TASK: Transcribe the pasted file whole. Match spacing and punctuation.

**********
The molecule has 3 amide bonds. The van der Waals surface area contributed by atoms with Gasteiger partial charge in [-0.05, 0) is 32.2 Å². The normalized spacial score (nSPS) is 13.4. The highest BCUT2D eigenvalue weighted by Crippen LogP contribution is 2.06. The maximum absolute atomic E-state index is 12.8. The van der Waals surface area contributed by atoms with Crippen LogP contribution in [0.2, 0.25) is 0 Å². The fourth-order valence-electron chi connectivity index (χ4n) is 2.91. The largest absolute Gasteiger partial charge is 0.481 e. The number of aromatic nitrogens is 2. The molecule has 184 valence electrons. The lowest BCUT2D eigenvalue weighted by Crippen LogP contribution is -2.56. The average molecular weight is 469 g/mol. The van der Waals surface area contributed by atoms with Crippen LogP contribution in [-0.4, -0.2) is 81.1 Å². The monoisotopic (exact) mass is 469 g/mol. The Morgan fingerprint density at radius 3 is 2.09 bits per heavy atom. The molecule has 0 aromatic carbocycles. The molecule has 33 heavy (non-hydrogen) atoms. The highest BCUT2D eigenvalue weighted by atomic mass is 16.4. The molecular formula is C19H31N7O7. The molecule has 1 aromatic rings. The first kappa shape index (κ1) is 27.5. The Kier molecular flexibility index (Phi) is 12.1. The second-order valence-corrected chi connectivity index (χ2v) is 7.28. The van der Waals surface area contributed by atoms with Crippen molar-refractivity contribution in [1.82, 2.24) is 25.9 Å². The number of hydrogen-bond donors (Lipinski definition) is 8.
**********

The molecule has 3 amide bonds. The van der Waals surface area contributed by atoms with Gasteiger partial charge in [-0.05, 0) is 32.2 Å². The normalized spacial score (nSPS) is 13.4. The highest BCUT2D eigenvalue weighted by Crippen LogP contribution is 2.06. The maximum absolute atomic E-state index is 12.8. The van der Waals surface area contributed by atoms with Crippen LogP contribution in [0.2, 0.25) is 0 Å². The fourth-order valence-electron chi connectivity index (χ4n) is 2.91. The largest absolute Gasteiger partial charge is 0.481 e. The number of aromatic nitrogens is 2. The molecule has 184 valence electrons. The lowest BCUT2D eigenvalue weighted by Crippen LogP contribution is -2.56. The average molecular weight is 469 g/mol. The van der Waals surface area contributed by atoms with Crippen LogP contribution in [-0.4, -0.2) is 81.1 Å². The monoisotopic (exact) mass is 469 g/mol. The Morgan fingerprint density at radius 3 is 2.09 bits per heavy atom. The molecule has 0 aromatic carbocycles. The molecule has 33 heavy (non-hydrogen) atoms. The highest BCUT2D eigenvalue weighted by atomic mass is 16.4. The molecular formula is C19H31N7O7. The molecule has 1 aromatic rings. The first kappa shape index (κ1) is 27.5. The Kier molecular flexibility index (Phi) is 12.1. The second-order valence-corrected chi connectivity index (χ2v) is 7.28. The van der Waals surface area contributed by atoms with Crippen molar-refractivity contribution in [1.82, 2.24) is 25.9 Å². The number of hydrogen-bond donors (Lipinski definition) is 8.